Chapter 25 (1974-1978)

The Ministry of Defence

I discovered that my responsibilities for Naval Pay required me to visit Hong Kong where there was a Division of Chinese sailors. I travelled in company with Army and RAF people who had similar local forces. I had never been East of Malta and this was an exciting prospect. At that time we still had a small naval repair yard in the Colony and maintained a frigate as guardship and a squadron of minesweepers. I was accompanied by Lieutenant Commander Gordon Leary, a cheery extrovert with a mind like quicksilver and a practical knowledge of the Navy and all its ways which enabled him to cut through problems at great speed. We had already worked together for over a year and knew each other well.

We flew by RAF VC10, touching down in Cyprus, then over Turkey and Iran to a tiny British island called Gan in Addu Attoll in the Indian Ocean, whence after a few hours’ pause we made a last 9-hour leg, over Viet Nam then north to Hong Kong. This avoided commercial air lanes because we were in a military plane and kept to the air space of friendly countries, which then included Iran (Vietnamese air space was controlled by the Americans who were in the thick of the war in that country). 22 hours after leaving England we made a startling twist round mountains and sped low over the city to land on the then incredibly short runway at Hong Kong.

Hong Kong
The Naval Headquarters was a fine building located right on the waterfront and I was given a splendid room looking across the busy harbour to Kowloon. Beneath me lay two US destroyers resting from action in Viet Nam waters. The harbour was constantly traversed by untiring “Star” ferries which were then the most popular communication between Hong Kong Island and Kowloon on the mainland; I once counted no less than thirteen of them on the water. Behind the town rose the Peak, a mountain adorned with large and attractive residences of Europeans and wealthy Chinese. The tortuously winding access road was supplemented by an efficient funicular railway which provided a regular service to the top, from where an incredible panorama lay below. At night the city, harbour and Kowloon were a fairyland of lights. Coloured neon signs in English and Chinese illuminated the main streets, making Piccadilly look feeble by comparison.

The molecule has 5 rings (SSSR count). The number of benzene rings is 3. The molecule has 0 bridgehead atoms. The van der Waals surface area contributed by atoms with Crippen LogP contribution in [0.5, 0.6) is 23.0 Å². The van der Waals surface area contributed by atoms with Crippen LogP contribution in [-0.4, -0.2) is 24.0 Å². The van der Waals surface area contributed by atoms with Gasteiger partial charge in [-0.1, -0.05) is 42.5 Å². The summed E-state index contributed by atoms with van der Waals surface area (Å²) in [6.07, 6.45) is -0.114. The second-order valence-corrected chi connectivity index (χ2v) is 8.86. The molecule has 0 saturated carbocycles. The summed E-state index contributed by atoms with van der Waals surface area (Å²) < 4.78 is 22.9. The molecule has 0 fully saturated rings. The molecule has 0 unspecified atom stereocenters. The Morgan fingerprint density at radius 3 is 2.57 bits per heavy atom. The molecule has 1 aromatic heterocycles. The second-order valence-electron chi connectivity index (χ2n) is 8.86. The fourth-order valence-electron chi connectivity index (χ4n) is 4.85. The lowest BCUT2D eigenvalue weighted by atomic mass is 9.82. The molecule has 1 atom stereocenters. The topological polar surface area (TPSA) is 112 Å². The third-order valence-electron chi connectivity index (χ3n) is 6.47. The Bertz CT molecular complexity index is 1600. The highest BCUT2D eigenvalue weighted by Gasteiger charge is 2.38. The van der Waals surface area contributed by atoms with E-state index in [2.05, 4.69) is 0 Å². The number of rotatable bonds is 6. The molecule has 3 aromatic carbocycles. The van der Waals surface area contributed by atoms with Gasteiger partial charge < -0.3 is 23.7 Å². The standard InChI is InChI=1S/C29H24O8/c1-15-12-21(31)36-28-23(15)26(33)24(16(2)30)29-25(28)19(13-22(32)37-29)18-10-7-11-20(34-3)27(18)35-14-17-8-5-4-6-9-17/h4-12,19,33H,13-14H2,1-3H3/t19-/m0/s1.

Hong Kong was an incredible place. Gordon Leary called it the ultimate capitalist city, where money would buy anyone anything, and this was a fair description. He had been the Supply Officer of a frigate on the China Station for some time and knew his way around well. The sumptuous hotels and shopping centres of a standard equalling or exceeding that of London's West End gave way to workers' apartments and poor houses; and everywhere was bustling frenetic activity day and night. We worked hard at our task and gave the sailors a fair pay rise. The Chinese Naval Cooks treated us to a delicious traditional British meal of beef olives with vegetables, exquisitely presented; yet they would never touch such food themselves, preferring their own quite different fare. In the naval workshops, soon to be closed, we saw repair work of a high order in hand. Gordon Leary thought that my education ought to include a visit to the market where he used to purchase his ship’s provisions but I confess that I could not face the Chinese way with living things; he remarked that they did not need refrigerators because they kept animals carelessly alive until needed. Birds, snakes, dogs, frogs - all were there.